Numerous hostages, such as American Kurt Carlson, recall seeing Mugniyah supervise their imprisonment and brutal interrogations. He spoke fluent English, and commanded slavish devotion from his agents. At the same time, the CIA believes Mugniyah was in frequent contact with Iranian intelligence officials, who were directly involved in the murders and the hostage takings. It is a relationship that blossomed in Lebanon and continues to this day.
While Imad Mugniyah’s attacks had concentrated on foreigners, his campaign of terror had stayed geographically constrained to Lebanon and the rest of the Middle East. The American authorities could still regard him and his group as “over there”, limited to the perennially tumultuous region. Unfortunately, they were missing a critical development. Imad Mugniyah was about to defy the oceans that security officials naively assumed held him back. The impetus for this new strategy of offensive terrorism was the 1992 Israeli assassination of Sheik Abbas Musawi, a Hezbollah leader and close associate of Mugniyah.
The Israeli embassy in Argentina was located in a bustling downtown neighborhood of Buenos Aires. On March 17th, 1992, a pickup truck loaded with plastic explosive drove up to the front of the embassy and exploded. The embassy building was destroyed, along with the nearby retirement home and Catholic Church. 28 people were killed, and over 220 wounded. The next target was a seven story building in Buenos Aires that housed two Jewish business organizations. On the morning of July 18th, 1994, a white Renault van pulled up in front of the building and detonated. The building collapsed, killing 85 people. While confusion marred the initial investigations, it became clear to all parties involved that Hezbollah was the culprit, through its subsidiary Islamic Jihad, headed of course by Mugniyah. The smoking gun may have been delivered by an Iranian defector named Abdolghassem Mesbahi, a former senior member of the Iranian Revolutionary Council. In testimony to Argentinean authorities, the defector claimed that Mugniyah had been one of the senior planners behind the attack in Buenos Aires, along with Iranian intelligence.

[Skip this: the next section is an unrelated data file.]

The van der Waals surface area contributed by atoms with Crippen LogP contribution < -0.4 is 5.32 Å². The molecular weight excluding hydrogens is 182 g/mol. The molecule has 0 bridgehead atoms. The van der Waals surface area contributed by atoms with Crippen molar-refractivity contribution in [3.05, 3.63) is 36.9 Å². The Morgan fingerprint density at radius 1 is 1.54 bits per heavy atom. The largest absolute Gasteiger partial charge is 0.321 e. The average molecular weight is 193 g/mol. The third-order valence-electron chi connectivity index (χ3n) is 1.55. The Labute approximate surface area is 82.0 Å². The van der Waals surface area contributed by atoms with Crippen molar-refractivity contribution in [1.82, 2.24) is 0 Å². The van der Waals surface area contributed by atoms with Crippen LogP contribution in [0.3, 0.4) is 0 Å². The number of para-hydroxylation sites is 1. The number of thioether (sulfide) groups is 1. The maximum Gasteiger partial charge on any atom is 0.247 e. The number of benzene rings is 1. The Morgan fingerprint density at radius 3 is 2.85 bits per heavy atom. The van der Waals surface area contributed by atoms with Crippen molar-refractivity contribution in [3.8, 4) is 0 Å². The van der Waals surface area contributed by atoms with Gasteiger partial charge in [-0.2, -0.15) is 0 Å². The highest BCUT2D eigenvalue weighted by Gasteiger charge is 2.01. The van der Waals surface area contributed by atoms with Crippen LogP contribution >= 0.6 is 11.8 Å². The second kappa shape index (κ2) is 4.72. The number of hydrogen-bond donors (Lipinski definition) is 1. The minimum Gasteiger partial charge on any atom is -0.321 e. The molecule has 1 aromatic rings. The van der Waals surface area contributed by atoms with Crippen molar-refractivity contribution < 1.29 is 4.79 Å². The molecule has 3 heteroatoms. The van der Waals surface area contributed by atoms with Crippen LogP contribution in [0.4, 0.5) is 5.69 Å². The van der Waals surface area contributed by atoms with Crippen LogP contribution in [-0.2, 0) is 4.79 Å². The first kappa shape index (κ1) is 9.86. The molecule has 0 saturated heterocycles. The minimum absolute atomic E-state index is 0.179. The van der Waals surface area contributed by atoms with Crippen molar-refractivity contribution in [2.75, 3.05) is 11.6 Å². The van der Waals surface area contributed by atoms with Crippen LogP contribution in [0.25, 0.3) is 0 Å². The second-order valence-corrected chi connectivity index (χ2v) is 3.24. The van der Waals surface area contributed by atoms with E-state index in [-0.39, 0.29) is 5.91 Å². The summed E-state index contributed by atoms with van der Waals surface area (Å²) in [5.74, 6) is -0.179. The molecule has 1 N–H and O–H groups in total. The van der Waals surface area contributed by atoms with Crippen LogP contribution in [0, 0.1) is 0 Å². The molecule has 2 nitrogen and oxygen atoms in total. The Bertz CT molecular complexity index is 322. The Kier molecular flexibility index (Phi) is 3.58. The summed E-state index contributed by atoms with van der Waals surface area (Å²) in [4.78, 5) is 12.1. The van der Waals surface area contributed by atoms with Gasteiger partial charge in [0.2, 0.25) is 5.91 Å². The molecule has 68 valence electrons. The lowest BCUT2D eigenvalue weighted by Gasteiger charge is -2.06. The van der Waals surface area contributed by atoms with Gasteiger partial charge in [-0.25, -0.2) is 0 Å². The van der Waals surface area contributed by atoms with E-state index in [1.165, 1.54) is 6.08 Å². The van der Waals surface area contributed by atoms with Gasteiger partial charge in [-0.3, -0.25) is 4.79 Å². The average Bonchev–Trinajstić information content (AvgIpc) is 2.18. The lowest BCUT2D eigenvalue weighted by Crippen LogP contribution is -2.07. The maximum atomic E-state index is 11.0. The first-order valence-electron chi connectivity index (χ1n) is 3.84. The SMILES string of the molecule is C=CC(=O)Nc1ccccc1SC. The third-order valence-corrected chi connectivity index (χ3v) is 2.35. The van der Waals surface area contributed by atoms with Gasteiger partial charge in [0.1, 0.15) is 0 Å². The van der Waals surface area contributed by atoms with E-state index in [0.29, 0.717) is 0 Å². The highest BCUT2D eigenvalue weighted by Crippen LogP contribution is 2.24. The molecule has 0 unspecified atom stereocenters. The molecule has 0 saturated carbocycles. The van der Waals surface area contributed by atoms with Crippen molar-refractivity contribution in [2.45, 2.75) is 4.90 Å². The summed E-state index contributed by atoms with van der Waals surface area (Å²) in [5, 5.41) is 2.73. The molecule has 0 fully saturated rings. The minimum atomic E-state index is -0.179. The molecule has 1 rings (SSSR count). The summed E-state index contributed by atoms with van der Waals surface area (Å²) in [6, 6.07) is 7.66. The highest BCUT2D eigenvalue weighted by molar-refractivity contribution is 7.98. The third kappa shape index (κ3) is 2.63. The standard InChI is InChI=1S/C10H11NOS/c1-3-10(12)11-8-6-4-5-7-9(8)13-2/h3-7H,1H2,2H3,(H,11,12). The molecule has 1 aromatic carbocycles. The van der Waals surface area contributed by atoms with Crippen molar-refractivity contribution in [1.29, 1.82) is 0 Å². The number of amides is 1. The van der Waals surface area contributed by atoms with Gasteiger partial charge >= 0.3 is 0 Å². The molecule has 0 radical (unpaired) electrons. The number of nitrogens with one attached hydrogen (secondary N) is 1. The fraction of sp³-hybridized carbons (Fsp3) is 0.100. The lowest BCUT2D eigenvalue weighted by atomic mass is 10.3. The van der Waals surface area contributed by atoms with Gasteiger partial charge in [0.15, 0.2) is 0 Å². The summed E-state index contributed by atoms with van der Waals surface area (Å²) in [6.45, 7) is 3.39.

The twin bombings in Argentina highlighted Mugniyah’s campaign to develop an infrastructure within South America. In 1994, the Hezbollah leader personally visited the “Triple Frontiers”, an area forming the border nexus of Argentina, Paraguay, and Brazil that has historically sheltered smugglers and criminals. As many as 30,000 Arab Muslims, who celebrate the anniversary of September 11th, inhabit the small region. Nearby, Hezbollah holds weekend training camps, indoctrinating Arab youth in the extremist literature of the Ayatollah Khomeini. The main mosque in the area was blessed by none other than Imad Mugniyah’s old boss, Sayyid Muhammad Fadlallah. Hezbollah agents regularly extort money and “donations” from various businesses and Muslim organizations, sending the substantial funds back to Lebanon. Mugniyah personally operates a powerful network of operatives inside the region, who help facilitate Hezbollah’s drug smuggling operations throughout South America. In addition, the bombing of Jewish targets inside Argentina were almost certainly connected to the Hezbollah presence in the Triple Frontiers. Telephone records show increased call traffic from Iranian officials to the frontiers region around the time of the bombing.